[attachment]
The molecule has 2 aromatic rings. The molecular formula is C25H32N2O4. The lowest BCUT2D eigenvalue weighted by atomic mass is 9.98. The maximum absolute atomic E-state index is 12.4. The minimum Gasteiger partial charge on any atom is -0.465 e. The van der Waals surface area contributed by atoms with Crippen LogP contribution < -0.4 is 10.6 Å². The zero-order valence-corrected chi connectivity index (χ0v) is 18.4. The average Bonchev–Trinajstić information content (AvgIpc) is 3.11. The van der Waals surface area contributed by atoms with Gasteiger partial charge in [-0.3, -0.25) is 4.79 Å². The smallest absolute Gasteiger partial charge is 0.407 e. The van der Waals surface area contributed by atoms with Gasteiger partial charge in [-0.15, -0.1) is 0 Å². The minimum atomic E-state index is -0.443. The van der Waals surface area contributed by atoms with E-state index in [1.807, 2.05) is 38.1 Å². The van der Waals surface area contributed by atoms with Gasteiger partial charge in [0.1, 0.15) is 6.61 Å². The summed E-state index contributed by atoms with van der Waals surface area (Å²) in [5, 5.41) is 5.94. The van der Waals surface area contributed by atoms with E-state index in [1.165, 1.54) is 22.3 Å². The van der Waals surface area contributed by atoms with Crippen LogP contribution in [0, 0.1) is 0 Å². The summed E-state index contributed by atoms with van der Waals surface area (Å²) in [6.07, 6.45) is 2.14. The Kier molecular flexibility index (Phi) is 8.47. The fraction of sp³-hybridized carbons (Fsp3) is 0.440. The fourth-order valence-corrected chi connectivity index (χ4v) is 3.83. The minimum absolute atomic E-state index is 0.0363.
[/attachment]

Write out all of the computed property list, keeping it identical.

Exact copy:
The molecule has 2 aromatic rings. The molecular formula is C25H32N2O4. The lowest BCUT2D eigenvalue weighted by atomic mass is 9.98. The maximum absolute atomic E-state index is 12.4. The minimum Gasteiger partial charge on any atom is -0.465 e. The van der Waals surface area contributed by atoms with Crippen LogP contribution < -0.4 is 10.6 Å². The zero-order valence-corrected chi connectivity index (χ0v) is 18.4. The average Bonchev–Trinajstić information content (AvgIpc) is 3.11. The van der Waals surface area contributed by atoms with Gasteiger partial charge in [-0.3, -0.25) is 4.79 Å². The smallest absolute Gasteiger partial charge is 0.407 e. The van der Waals surface area contributed by atoms with Gasteiger partial charge in [-0.15, -0.1) is 0 Å². The minimum atomic E-state index is -0.443. The van der Waals surface area contributed by atoms with E-state index in [1.807, 2.05) is 38.1 Å². The van der Waals surface area contributed by atoms with Gasteiger partial charge in [0.1, 0.15) is 6.61 Å². The summed E-state index contributed by atoms with van der Waals surface area (Å²) in [5, 5.41) is 5.94. The van der Waals surface area contributed by atoms with E-state index in [1.165, 1.54) is 22.3 Å². The van der Waals surface area contributed by atoms with Crippen LogP contribution in [0, 0.1) is 0 Å². The summed E-state index contributed by atoms with van der Waals surface area (Å²) in [6.07, 6.45) is 2.14. The Kier molecular flexibility index (Phi) is 8.47. The fraction of sp³-hybridized carbons (Fsp3) is 0.440. The fourth-order valence-corrected chi connectivity index (χ4v) is 3.83. The minimum absolute atomic E-state index is 0.0363.